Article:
Skip to content
Tailwind CSSView the code for this module.

Let's install Tailwind CSS for styling. First, head over to the SvelteKit Framework Guide in the Tailwind docs. Things are constantly changing, so while these are the steps at the time of this recording, make sure you check the docs in case they change.

We can skip this first step since we've already created our SvelteKit app, and move on to copying the following commands and running them in our terminal.

npm install -D tailwindcss postcss autoprefixer svelte-preprocess npx
tailwindcss init tailwind.config.cjs -p
mv postcss.config.js postcss.config.cjs

This first command will install Tailwind, and the others will generate two files, tailwind.config.cjsand postcss.config.cjs.

If you open up the code in your text editor, you'll see that tailwind is installed, and the two new files have been generated. Our postccs.config.js file is where we can specify what PostCSS plugins we want to use. All we need to do is export an object that contains a key called plugins, which is an array of plugins that should be used to process our CSS. We need to require Tailwind CSS since of course we want to use Tailwind as well as autoprefixer, so we can automatically add vendor prefixes to our CSS, but this has already been done for us, so we don't need to touch this file.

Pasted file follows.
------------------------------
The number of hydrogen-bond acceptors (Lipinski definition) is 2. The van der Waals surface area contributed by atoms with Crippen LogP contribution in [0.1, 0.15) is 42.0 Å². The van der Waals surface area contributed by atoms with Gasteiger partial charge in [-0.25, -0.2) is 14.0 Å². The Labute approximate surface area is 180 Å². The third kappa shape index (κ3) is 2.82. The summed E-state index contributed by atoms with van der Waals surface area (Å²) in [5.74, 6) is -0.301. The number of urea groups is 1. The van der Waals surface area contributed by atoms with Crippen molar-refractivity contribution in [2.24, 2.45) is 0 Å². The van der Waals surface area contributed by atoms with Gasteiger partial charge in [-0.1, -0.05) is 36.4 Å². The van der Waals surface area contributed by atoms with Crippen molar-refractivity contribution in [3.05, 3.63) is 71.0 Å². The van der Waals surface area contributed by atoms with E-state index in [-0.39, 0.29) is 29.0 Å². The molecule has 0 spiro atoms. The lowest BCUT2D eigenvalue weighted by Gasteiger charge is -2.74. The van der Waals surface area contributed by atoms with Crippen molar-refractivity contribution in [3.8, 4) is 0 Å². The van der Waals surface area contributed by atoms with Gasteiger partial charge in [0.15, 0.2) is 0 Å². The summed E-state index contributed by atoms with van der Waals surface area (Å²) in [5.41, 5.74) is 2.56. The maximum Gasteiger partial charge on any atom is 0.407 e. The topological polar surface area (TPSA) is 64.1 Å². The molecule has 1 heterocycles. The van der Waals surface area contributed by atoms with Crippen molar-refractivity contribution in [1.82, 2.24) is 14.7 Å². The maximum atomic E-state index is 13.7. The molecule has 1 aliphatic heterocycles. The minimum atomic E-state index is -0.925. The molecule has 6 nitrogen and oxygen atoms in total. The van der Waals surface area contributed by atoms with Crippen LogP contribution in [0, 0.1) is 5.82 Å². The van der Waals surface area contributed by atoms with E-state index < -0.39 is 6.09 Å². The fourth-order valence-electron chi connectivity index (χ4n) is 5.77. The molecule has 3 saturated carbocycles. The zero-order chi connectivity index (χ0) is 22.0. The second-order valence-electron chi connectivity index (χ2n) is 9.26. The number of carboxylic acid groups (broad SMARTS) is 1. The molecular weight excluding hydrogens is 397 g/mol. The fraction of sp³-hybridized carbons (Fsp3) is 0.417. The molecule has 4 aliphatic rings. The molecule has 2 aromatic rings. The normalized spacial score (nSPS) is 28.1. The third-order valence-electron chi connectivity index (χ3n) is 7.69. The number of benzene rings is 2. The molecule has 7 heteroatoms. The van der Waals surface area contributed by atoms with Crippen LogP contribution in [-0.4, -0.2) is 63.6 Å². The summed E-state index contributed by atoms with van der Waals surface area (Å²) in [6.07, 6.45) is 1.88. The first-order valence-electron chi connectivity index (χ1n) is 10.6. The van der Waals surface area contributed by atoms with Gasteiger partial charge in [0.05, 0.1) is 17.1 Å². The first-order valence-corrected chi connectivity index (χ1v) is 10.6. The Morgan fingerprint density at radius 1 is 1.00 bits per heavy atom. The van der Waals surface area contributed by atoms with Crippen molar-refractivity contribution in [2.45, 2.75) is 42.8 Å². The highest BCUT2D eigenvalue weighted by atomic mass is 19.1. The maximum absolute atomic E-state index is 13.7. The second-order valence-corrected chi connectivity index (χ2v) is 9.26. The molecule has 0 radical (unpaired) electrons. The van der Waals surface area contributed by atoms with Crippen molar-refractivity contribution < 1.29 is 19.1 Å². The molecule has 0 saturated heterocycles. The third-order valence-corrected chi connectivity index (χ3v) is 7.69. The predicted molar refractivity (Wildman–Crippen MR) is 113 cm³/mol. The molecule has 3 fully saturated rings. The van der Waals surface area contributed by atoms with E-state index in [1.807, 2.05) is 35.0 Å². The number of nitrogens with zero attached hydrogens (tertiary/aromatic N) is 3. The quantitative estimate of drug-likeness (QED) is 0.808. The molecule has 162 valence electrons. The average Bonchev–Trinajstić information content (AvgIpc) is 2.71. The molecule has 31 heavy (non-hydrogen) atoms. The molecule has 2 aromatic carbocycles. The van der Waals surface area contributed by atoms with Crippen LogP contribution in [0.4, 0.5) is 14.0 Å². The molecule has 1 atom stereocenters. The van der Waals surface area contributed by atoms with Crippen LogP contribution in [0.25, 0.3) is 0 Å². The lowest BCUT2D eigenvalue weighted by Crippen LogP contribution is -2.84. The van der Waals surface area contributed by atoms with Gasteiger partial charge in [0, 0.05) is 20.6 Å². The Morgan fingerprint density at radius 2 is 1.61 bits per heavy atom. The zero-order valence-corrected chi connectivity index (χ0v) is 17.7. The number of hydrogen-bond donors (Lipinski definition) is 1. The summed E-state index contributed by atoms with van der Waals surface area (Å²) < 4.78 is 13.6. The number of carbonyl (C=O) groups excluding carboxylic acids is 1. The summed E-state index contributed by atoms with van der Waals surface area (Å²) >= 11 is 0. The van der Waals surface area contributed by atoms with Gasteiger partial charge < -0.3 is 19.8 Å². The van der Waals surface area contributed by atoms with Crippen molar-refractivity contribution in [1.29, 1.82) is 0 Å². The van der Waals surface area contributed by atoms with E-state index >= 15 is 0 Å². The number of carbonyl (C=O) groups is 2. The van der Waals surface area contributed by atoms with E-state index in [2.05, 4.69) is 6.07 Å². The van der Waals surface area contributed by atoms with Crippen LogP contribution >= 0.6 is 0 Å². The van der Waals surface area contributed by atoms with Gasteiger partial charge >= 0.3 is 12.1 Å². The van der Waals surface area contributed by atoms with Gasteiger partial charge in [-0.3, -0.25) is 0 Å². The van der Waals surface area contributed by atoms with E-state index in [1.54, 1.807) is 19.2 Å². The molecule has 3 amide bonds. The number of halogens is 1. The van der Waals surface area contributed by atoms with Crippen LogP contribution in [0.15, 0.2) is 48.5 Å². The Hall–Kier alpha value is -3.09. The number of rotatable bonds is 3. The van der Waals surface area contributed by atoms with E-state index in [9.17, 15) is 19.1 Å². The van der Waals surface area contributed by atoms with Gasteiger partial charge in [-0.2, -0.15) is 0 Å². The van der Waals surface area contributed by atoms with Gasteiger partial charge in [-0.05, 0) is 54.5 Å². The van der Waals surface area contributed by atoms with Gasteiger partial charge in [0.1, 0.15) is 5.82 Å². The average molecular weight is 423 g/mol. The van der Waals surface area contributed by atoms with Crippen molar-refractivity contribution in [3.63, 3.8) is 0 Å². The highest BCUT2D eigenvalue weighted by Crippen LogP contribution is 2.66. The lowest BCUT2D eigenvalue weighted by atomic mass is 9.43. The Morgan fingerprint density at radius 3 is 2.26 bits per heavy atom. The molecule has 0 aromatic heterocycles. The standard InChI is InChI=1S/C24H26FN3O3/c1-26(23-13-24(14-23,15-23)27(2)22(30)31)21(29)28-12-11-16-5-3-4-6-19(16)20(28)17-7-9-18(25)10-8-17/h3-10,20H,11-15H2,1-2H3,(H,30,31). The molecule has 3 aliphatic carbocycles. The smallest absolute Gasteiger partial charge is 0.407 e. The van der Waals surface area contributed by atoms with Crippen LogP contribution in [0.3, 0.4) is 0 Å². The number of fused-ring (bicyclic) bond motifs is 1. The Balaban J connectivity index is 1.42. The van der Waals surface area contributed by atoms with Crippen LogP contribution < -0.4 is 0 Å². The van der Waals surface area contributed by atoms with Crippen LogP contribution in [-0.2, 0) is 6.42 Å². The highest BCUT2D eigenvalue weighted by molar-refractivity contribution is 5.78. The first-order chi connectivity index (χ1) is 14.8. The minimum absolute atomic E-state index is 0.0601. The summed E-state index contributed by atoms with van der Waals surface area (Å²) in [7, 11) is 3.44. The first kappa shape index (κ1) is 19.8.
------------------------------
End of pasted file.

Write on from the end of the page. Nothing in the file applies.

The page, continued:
// postcss.config.cjs

module.exports = {
  plugins: {
    autoprefixer: {},
    tailwindcss: {},
  },
};

We can skip over step three. Next, let's move into our tailwind.config.cjs file where we need to add the paths to all of our templates. We can just copy and paste this code into the file.

//tailwind.config.cjs

module.exports = {
  content: ['./src/**/*.{html,js,svelte,ts}'],
  theme: {
    extend: {},
  },
  plugins: [],
};

Finally, we need to add the @tailwind directives for each of Tailwind's layers in our app.css and make sure we are importing this file in __layout.svelte.

/* app.css */

@tailwind base;
@tailwind components;
@tailwind utilities;

Now we can just re-start our app and tailwind should kick in! If you run the app locally in your browser, you will see tailwind is working because it has stripped all default element stylings. If you try adding some tailwind classes to your app, you should see the app update instantly in the browser with these changes.

Now that we've got tailwind installed, we will use it to build out the rest of our UI in future videos. Next up we're going to learn about working with Svelte components.